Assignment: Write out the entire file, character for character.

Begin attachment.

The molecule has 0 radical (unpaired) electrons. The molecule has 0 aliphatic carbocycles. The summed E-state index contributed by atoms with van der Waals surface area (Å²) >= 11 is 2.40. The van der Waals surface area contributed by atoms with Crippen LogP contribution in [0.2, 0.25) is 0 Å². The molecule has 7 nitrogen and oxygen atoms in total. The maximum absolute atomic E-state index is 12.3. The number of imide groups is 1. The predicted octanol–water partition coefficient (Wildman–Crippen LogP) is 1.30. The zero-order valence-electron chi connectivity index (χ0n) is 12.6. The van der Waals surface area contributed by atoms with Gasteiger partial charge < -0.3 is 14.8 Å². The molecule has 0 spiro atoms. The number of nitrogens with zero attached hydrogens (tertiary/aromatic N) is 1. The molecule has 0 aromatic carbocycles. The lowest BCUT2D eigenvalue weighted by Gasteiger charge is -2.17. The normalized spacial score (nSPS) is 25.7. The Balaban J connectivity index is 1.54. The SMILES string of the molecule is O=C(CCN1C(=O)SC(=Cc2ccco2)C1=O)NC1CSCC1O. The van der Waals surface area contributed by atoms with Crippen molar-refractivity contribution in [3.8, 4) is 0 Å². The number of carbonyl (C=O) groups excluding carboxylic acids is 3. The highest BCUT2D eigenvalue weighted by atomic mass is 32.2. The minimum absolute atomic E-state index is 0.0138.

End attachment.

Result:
The molecule has 0 radical (unpaired) electrons. The molecule has 0 aliphatic carbocycles. The summed E-state index contributed by atoms with van der Waals surface area (Å²) >= 11 is 2.40. The van der Waals surface area contributed by atoms with Crippen LogP contribution in [0.2, 0.25) is 0 Å². The molecule has 7 nitrogen and oxygen atoms in total. The maximum absolute atomic E-state index is 12.3. The number of imide groups is 1. The predicted octanol–water partition coefficient (Wildman–Crippen LogP) is 1.30. The zero-order valence-electron chi connectivity index (χ0n) is 12.6. The van der Waals surface area contributed by atoms with Gasteiger partial charge < -0.3 is 14.8 Å². The molecule has 0 spiro atoms. The number of nitrogens with zero attached hydrogens (tertiary/aromatic N) is 1. The molecule has 0 aromatic carbocycles. The lowest BCUT2D eigenvalue weighted by Gasteiger charge is -2.17. The normalized spacial score (nSPS) is 25.7. The Balaban J connectivity index is 1.54. The SMILES string of the molecule is O=C(CCN1C(=O)SC(=Cc2ccco2)C1=O)NC1CSCC1O. The van der Waals surface area contributed by atoms with Crippen molar-refractivity contribution in [3.8, 4) is 0 Å². The number of carbonyl (C=O) groups excluding carboxylic acids is 3. The highest BCUT2D eigenvalue weighted by atomic mass is 32.2. The minimum absolute atomic E-state index is 0.0138.